Richard J. Jones, M.D., is a Professor of Oncology and Medicine, Director of the Bone Marrow Transplantation Program, and Co-Director of the Hematologic Malignancies Program at The Sidney Kimmel Comprehensive Cancer Center at Johns Hopkins. Dr. Jones received his Bachelor of Science in chemistry from Bucknell University prior to completing his medical degree at the Temple University School of Medicine. He then completed his residency at Temple University Hospital, where he was appointed to serve as Chief Resident in Internal Medicine. Dr. Jones later came to Johns Hopkins to complete his Medical Oncology Fellowship, and was then recruited to the faculty.
Dr. Jones’ research is aimed at better understanding the biology of normal and cancer stem cells, with the goal of translating promising findings to the clinic particularly in the area of blood and marrow transplantation (BMT). Dr. Jones' laboratory discovered one the most commonly-used stem cell markers, Aldefluor which identifies cells based on their expression of aldehyde dehydrogenase 1 (ALDH1), and have used this marker to identify and characterize normal stem cells and cancer stem cells from many hematologic malignancies. This work also led to the development of post-transplant cyclophosphamide and effective related haploidentical BMT. Cyclophosphamide is metabolized by ALDH1, which is the reason both stem cells and memory lymphocytes are resistant to the drug. Recently, Dr. Jones' laboratory found that cytochrome P450 enzymes are a major mechanism by which the bone marrow stem cell niche protects both normal and leukemia stem cells. Dr. Jones co-leads the Hematologic Malignancies and Bone Marrow Transplantation Research Program.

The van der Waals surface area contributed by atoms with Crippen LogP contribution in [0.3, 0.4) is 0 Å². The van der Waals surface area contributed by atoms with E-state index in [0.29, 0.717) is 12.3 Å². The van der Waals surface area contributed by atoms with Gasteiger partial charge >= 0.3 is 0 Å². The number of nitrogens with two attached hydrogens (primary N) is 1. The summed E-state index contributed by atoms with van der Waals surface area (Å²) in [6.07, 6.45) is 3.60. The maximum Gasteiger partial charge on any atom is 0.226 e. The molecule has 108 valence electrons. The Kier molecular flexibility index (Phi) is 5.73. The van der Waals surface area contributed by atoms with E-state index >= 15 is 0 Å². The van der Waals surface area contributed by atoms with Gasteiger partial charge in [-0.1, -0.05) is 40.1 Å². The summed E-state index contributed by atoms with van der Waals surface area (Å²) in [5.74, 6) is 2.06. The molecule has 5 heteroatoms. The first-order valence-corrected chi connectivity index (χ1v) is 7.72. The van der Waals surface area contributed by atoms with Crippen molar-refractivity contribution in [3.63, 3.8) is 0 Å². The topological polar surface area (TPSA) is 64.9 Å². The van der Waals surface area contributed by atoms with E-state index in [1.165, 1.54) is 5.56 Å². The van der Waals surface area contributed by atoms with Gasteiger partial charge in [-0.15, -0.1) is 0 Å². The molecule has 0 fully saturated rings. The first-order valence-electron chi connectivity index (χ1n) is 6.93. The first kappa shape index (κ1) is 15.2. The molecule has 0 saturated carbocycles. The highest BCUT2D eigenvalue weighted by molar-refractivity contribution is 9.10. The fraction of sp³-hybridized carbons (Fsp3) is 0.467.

In addition to his promising work in the laboratory, Dr. Jones is recognized as a gifted mentor. During his tenure at Hopkins, he has trained a generation of leading physician-scientists who have excelled at Johns Hopkins and across the country. Dr. Jones has also authored numerous peer-reviewed articles that have been published in such prestigious journals as Blood, Nature, the New England Journal of Medicine, Lancet, PNAS, the Annals of Internal Medicine, the Journal of Clinical Oncology, the Journal of the National Cancer Institute, the British Journal of Haematology, and Leukemia.